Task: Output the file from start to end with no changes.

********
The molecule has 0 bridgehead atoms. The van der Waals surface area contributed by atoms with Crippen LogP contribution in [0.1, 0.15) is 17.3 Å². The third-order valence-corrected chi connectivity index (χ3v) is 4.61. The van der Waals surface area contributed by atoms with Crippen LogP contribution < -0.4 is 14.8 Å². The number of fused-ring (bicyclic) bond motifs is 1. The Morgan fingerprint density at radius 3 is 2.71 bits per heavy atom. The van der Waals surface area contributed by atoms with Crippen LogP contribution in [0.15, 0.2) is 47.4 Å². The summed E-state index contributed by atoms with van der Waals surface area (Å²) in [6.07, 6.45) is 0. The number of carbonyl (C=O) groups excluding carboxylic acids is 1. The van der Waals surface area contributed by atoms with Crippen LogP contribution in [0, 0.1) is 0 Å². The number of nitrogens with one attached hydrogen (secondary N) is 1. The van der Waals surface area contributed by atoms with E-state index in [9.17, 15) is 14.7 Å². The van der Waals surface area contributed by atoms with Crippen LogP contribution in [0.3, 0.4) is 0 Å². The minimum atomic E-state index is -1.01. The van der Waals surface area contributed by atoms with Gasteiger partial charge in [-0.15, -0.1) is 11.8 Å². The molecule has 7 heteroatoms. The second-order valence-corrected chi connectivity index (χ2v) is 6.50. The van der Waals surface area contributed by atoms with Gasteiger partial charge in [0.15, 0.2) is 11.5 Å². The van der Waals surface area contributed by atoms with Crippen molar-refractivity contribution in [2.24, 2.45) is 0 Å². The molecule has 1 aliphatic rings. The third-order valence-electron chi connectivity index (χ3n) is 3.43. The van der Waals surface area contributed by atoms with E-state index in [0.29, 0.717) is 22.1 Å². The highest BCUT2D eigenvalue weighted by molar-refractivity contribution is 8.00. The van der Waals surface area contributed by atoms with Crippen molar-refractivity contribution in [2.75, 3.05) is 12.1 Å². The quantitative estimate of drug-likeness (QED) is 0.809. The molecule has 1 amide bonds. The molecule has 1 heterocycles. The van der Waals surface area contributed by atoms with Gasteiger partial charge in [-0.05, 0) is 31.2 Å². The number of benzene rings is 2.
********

The molecule has 0 bridgehead atoms. The van der Waals surface area contributed by atoms with Crippen LogP contribution in [0.1, 0.15) is 17.3 Å². The third-order valence-corrected chi connectivity index (χ3v) is 4.61. The van der Waals surface area contributed by atoms with Crippen LogP contribution < -0.4 is 14.8 Å². The number of fused-ring (bicyclic) bond motifs is 1. The Morgan fingerprint density at radius 3 is 2.71 bits per heavy atom. The van der Waals surface area contributed by atoms with Crippen LogP contribution in [0.15, 0.2) is 47.4 Å². The summed E-state index contributed by atoms with van der Waals surface area (Å²) in [6.07, 6.45) is 0. The number of carbonyl (C=O) groups excluding carboxylic acids is 1. The van der Waals surface area contributed by atoms with Crippen LogP contribution in [0, 0.1) is 0 Å². The number of nitrogens with one attached hydrogen (secondary N) is 1. The van der Waals surface area contributed by atoms with E-state index in [9.17, 15) is 14.7 Å². The van der Waals surface area contributed by atoms with Crippen LogP contribution in [0.3, 0.4) is 0 Å². The minimum atomic E-state index is -1.01. The van der Waals surface area contributed by atoms with Gasteiger partial charge in [-0.15, -0.1) is 11.8 Å². The molecule has 7 heteroatoms. The second-order valence-corrected chi connectivity index (χ2v) is 6.50. The van der Waals surface area contributed by atoms with Gasteiger partial charge in [0.15, 0.2) is 11.5 Å². The van der Waals surface area contributed by atoms with Crippen molar-refractivity contribution in [2.24, 2.45) is 0 Å². The molecule has 1 aliphatic rings. The third-order valence-electron chi connectivity index (χ3n) is 3.43. The van der Waals surface area contributed by atoms with E-state index in [0.29, 0.717) is 22.1 Å². The highest BCUT2D eigenvalue weighted by molar-refractivity contribution is 8.00. The van der Waals surface area contributed by atoms with Crippen molar-refractivity contribution in [2.75, 3.05) is 12.1 Å². The quantitative estimate of drug-likeness (QED) is 0.809. The molecule has 1 amide bonds. The molecule has 1 heterocycles. The van der Waals surface area contributed by atoms with Gasteiger partial charge in [-0.05, 0) is 31.2 Å². The number of benzene rings is 2.